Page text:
Area review waves four and five recommendations published

Area review waves four and five recommendations published

Reports into the final two waves of the area reviews of post-16 education and training have finally been published – bringing the process to a close almost two years after it began.

The 15 documents detailing the outcomes of the reviews in waves four and five of the process were made public today by the Department for Education.

Wave four

Wave five

Their publication came a little over four months after the final steering group meetings were held, and 23 months after the reviews began – and means the recommendations from all 33 reviews have now been made public.

The seven reviews in wave four ended with six firm recommendations for mergers, one of which – involving South Tyneside College and Tyne Metropolitan College – completed earlier this week.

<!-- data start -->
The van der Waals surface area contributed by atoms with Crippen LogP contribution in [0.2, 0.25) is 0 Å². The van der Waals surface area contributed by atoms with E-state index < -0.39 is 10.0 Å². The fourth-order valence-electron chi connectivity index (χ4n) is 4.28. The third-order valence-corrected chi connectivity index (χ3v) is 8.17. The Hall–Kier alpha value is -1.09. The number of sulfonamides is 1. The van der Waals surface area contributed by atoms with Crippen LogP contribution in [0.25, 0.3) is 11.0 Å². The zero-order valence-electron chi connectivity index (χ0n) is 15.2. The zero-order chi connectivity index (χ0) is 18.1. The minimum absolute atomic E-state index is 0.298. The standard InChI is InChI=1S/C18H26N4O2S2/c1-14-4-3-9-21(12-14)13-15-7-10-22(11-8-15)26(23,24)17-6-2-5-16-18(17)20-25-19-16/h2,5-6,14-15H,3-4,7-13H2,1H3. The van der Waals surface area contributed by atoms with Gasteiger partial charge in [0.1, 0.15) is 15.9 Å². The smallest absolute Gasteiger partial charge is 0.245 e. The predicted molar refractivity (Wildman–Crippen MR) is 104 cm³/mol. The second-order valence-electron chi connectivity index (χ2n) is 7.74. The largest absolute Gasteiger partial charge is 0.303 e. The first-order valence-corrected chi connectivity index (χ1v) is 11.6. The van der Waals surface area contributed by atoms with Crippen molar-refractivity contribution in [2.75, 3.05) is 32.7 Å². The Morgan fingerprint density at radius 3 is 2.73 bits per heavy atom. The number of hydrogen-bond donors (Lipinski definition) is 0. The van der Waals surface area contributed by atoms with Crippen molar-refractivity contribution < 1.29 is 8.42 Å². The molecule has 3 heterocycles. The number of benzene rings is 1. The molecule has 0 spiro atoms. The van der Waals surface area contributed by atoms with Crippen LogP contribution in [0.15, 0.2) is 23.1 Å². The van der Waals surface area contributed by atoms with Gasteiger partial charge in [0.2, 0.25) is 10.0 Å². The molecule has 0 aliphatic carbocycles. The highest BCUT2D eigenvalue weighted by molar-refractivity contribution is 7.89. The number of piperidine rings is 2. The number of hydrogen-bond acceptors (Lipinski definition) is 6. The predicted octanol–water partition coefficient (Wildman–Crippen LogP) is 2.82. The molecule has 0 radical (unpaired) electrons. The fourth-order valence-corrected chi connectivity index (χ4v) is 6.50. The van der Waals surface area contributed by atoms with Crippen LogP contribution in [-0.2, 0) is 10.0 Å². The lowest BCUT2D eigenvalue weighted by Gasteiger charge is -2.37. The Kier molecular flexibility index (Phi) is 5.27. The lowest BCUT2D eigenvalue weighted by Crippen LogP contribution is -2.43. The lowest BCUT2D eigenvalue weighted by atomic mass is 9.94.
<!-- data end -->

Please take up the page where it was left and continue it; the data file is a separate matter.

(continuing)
Meanwhile, 10 mergers were recommended through the eight reviews in wave five, two of which have already gone through – Central College Nottingham and New College Nottingham officially joined forces in June, and Tresham College and Bedford College finalised their partnership on August 1.

But, as previously reported by FE Week, one of the wave five recommended mergers, involving Stanmore College and West Hertfordshire College, fell through just three months after it was proposed.

David Hughes, chief executive of the Association of Colleges, said the publication of the final reports “marks the formal end of a two year national stocktake involving every college in the country” which colleges had used to “consider their future strategies”.

He noted that there had been 33 mergers since the review started, and four sixth form colleges had converted to academies, and that “we expect to see another 15 to 20 mergers and 10 to 15 conversions in the next 18 months”.

“Area reviews are now complete but colleges still operate in an area where the rules and policies change at short notice, where funding is still being cut in real-terms, where margins and reserves are often alarmingly low and where competition often benefits no one,” he added.